Joseph McDonald <joe / vpop.net> writes:

> string = "start {{blah {{ }} outside\n{{ {{ }}\n}} bye"

> Is there a way to do such a thing with a regex, or do I need to resort
> to a scanning technique, keeping track of the nested elements?

You can do it with regexps fairly efficiently, but it's a tad
messy. What I do it flag matching delimiters first, using something
like:

    count = "0000";

    1 while @content.gsub!(/\{([^\{\}]*)\}/m) {
      count = count.succ
      "#{MAGIC}:#{count}:#$1#{MAGIC1}:#{count}:"
    }

    @content.gsub!(/#{MAGIC}/,  '{')
    @content.gsub!(/#{MAGIC1}/, '}')

The pattern matches paired braces that don't themselves contain
braces, so it works progressively from the deeper nestings out. It
replaces braces with two magic characters (I use ^A and ^B), followed
by a count. It then replaces the magic characters with braces, just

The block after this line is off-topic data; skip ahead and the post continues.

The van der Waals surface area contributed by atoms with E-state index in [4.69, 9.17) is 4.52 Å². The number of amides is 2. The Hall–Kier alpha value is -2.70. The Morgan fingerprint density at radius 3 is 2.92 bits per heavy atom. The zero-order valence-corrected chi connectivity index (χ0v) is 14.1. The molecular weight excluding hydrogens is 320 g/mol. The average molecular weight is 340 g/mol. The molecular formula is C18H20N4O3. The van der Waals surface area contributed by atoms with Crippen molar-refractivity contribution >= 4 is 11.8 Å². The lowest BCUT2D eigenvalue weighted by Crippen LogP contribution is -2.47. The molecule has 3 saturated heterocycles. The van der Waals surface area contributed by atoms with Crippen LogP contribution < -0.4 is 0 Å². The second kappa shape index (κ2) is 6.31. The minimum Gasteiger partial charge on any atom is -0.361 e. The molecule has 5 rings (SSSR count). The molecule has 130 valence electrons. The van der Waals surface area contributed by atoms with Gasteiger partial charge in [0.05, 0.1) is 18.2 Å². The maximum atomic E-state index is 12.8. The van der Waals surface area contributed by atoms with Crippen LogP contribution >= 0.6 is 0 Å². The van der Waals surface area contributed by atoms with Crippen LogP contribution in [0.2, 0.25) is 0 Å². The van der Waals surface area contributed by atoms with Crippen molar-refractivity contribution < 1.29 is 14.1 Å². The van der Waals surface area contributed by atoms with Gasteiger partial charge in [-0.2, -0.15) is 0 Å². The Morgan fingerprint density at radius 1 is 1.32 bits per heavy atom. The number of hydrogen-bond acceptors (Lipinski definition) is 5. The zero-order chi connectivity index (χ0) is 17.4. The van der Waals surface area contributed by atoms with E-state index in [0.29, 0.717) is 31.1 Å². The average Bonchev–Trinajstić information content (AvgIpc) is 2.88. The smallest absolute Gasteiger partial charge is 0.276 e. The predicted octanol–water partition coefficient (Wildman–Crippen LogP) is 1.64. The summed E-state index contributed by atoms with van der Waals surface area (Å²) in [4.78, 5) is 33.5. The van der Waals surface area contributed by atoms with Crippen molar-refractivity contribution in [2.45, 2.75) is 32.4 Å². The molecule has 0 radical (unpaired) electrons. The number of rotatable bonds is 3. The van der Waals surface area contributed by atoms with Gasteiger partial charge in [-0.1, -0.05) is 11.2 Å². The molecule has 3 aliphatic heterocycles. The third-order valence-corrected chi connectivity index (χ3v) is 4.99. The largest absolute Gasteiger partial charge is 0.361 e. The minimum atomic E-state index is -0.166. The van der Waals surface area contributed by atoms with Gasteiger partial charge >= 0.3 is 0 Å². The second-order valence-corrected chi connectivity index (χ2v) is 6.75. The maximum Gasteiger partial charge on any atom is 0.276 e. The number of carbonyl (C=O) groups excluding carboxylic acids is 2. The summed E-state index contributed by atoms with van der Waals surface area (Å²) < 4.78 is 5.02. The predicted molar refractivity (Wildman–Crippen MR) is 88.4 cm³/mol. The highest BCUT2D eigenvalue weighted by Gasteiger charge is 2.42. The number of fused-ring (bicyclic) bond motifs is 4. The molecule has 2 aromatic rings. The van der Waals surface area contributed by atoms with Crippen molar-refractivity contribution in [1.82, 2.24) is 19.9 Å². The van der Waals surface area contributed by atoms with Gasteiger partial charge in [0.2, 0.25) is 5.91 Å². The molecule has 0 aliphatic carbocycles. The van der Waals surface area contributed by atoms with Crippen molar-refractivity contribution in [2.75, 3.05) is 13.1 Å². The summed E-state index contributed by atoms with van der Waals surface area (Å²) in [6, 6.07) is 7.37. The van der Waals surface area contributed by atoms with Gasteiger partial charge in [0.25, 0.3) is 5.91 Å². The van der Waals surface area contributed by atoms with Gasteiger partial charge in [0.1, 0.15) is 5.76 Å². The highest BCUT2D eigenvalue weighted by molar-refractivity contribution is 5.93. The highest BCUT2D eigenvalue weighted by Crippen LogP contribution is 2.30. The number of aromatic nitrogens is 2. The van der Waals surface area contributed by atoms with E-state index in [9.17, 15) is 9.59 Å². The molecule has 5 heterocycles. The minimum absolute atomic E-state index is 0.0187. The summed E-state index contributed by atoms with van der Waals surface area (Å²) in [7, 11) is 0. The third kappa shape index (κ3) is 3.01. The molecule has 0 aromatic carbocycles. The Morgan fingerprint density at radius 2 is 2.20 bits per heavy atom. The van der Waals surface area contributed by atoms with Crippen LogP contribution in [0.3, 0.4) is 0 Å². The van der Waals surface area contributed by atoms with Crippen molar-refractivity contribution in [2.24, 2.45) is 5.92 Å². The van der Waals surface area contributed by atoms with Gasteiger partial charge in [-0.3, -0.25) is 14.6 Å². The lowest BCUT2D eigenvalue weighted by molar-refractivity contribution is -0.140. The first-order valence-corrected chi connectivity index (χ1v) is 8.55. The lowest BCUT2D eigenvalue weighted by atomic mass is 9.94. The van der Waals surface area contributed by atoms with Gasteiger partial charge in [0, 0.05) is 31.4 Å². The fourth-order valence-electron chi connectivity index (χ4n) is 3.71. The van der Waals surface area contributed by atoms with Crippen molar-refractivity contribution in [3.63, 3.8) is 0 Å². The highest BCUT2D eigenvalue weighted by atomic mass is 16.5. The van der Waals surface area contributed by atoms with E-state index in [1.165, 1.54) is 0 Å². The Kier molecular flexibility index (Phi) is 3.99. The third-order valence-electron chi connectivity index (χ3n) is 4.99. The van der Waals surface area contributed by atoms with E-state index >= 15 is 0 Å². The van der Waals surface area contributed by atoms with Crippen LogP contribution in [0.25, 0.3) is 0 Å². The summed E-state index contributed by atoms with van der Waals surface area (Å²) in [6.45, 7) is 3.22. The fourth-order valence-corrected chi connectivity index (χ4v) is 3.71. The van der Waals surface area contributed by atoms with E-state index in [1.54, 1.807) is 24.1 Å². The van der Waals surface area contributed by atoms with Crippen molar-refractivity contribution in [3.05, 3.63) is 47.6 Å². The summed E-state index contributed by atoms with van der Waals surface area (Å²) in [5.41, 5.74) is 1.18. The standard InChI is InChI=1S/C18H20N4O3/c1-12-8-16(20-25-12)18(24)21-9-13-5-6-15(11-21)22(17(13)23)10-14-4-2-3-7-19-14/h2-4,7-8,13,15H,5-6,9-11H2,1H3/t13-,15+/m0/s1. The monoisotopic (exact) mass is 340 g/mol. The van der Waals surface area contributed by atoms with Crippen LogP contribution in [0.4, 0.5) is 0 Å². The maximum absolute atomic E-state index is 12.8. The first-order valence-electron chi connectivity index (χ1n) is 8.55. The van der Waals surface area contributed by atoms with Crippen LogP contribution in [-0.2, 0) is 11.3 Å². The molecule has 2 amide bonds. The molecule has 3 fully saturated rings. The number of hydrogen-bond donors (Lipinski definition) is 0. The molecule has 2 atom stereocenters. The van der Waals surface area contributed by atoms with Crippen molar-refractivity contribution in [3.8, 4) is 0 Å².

to I can read the string when debugging.


   { hello { dave } }

will become

   {:0002: hello {:0001: dave }:0002: }:0001:


You can then match specific constructs between balanced braces using:

   txt.gsub(/\{:(\d\d\d\d):.*?\}:\1:/, "stuff")

The \1 back-reference means the counter on the braces gets matched,
and the .*? non-greedy match is simply for efficiency.

This sounds scary, but I use it to convert the Ruby book source, which
contains things like:

    \begin{method}{pack}{\self.pack ( \obj{aTemplateString} ) 
        \returns{\obj{aBinaryString}}}{A}\label{ref:arraypack}%


into XML. It seems to be relatively efficient.


Regards


Dave